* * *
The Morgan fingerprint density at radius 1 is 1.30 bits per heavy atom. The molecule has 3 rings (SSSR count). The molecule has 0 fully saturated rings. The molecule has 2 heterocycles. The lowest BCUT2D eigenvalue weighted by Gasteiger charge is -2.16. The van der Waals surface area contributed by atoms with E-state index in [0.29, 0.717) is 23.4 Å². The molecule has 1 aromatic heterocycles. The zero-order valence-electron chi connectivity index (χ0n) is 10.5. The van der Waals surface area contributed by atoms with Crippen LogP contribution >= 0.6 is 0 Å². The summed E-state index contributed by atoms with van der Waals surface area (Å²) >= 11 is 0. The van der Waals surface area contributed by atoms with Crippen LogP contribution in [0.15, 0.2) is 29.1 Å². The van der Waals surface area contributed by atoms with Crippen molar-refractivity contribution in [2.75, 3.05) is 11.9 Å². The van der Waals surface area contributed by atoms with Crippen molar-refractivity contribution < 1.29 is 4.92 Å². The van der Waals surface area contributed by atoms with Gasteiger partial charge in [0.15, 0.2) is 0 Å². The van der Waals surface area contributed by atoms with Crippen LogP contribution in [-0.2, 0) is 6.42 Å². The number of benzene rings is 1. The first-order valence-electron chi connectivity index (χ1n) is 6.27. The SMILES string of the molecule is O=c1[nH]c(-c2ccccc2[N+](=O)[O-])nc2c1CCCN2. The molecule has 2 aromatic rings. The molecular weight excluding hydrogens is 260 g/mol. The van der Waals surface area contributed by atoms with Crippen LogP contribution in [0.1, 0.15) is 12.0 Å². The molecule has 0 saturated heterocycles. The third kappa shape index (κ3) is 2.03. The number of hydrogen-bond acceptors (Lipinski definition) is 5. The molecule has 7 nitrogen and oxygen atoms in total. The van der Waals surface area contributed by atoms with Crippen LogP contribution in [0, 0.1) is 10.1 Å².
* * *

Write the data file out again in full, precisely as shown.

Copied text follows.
The Morgan fingerprint density at radius 1 is 1.30 bits per heavy atom. The molecule has 3 rings (SSSR count). The molecule has 0 fully saturated rings. The molecule has 2 heterocycles. The lowest BCUT2D eigenvalue weighted by Gasteiger charge is -2.16. The van der Waals surface area contributed by atoms with E-state index in [0.29, 0.717) is 23.4 Å². The molecule has 1 aromatic heterocycles. The zero-order valence-electron chi connectivity index (χ0n) is 10.5. The van der Waals surface area contributed by atoms with Crippen LogP contribution >= 0.6 is 0 Å². The summed E-state index contributed by atoms with van der Waals surface area (Å²) >= 11 is 0. The van der Waals surface area contributed by atoms with Crippen LogP contribution in [0.15, 0.2) is 29.1 Å². The van der Waals surface area contributed by atoms with Crippen molar-refractivity contribution in [2.75, 3.05) is 11.9 Å². The van der Waals surface area contributed by atoms with Crippen molar-refractivity contribution < 1.29 is 4.92 Å². The van der Waals surface area contributed by atoms with Gasteiger partial charge in [0.15, 0.2) is 0 Å². The van der Waals surface area contributed by atoms with Crippen LogP contribution in [-0.2, 0) is 6.42 Å². The number of benzene rings is 1. The first-order valence-electron chi connectivity index (χ1n) is 6.27. The SMILES string of the molecule is O=c1[nH]c(-c2ccccc2[N+](=O)[O-])nc2c1CCCN2. The molecule has 2 aromatic rings. The molecular weight excluding hydrogens is 260 g/mol. The van der Waals surface area contributed by atoms with Crippen LogP contribution in [0.1, 0.15) is 12.0 Å². The molecule has 0 saturated heterocycles. The third kappa shape index (κ3) is 2.03. The number of hydrogen-bond acceptors (Lipinski definition) is 5. The molecule has 7 nitrogen and oxygen atoms in total. The van der Waals surface area contributed by atoms with Crippen LogP contribution in [0, 0.1) is 10.1 Å².